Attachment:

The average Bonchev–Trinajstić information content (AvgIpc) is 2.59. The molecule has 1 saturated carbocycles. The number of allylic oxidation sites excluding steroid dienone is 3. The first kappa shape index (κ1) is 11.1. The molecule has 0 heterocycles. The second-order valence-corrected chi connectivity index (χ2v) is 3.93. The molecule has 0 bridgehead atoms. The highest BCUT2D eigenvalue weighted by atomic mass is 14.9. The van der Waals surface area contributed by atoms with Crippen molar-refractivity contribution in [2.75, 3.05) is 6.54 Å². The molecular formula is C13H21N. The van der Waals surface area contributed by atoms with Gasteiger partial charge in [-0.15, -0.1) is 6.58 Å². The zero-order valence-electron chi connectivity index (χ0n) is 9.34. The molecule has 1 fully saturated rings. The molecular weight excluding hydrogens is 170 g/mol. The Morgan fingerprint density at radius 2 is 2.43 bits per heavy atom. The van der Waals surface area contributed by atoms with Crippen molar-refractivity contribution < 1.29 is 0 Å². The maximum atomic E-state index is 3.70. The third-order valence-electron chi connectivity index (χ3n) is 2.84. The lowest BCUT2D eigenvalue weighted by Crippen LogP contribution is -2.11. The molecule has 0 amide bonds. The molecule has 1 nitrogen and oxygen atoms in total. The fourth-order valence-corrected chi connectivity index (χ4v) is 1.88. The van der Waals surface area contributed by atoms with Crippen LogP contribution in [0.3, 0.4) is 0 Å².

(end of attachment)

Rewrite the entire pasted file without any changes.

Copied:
The average Bonchev–Trinajstić information content (AvgIpc) is 2.59. The molecule has 1 saturated carbocycles. The number of allylic oxidation sites excluding steroid dienone is 3. The first kappa shape index (κ1) is 11.1. The molecule has 0 heterocycles. The second-order valence-corrected chi connectivity index (χ2v) is 3.93. The molecule has 0 bridgehead atoms. The highest BCUT2D eigenvalue weighted by atomic mass is 14.9. The van der Waals surface area contributed by atoms with Crippen molar-refractivity contribution in [2.75, 3.05) is 6.54 Å². The molecular formula is C13H21N. The van der Waals surface area contributed by atoms with Gasteiger partial charge in [-0.15, -0.1) is 6.58 Å². The zero-order valence-electron chi connectivity index (χ0n) is 9.34. The molecule has 1 fully saturated rings. The molecular weight excluding hydrogens is 170 g/mol. The Morgan fingerprint density at radius 2 is 2.43 bits per heavy atom. The van der Waals surface area contributed by atoms with Crippen molar-refractivity contribution < 1.29 is 0 Å². The maximum atomic E-state index is 3.70. The third-order valence-electron chi connectivity index (χ3n) is 2.84. The lowest BCUT2D eigenvalue weighted by Crippen LogP contribution is -2.11. The molecule has 0 amide bonds. The molecule has 1 nitrogen and oxygen atoms in total. The fourth-order valence-corrected chi connectivity index (χ4v) is 1.88. The van der Waals surface area contributed by atoms with Crippen LogP contribution in [0.3, 0.4) is 0 Å².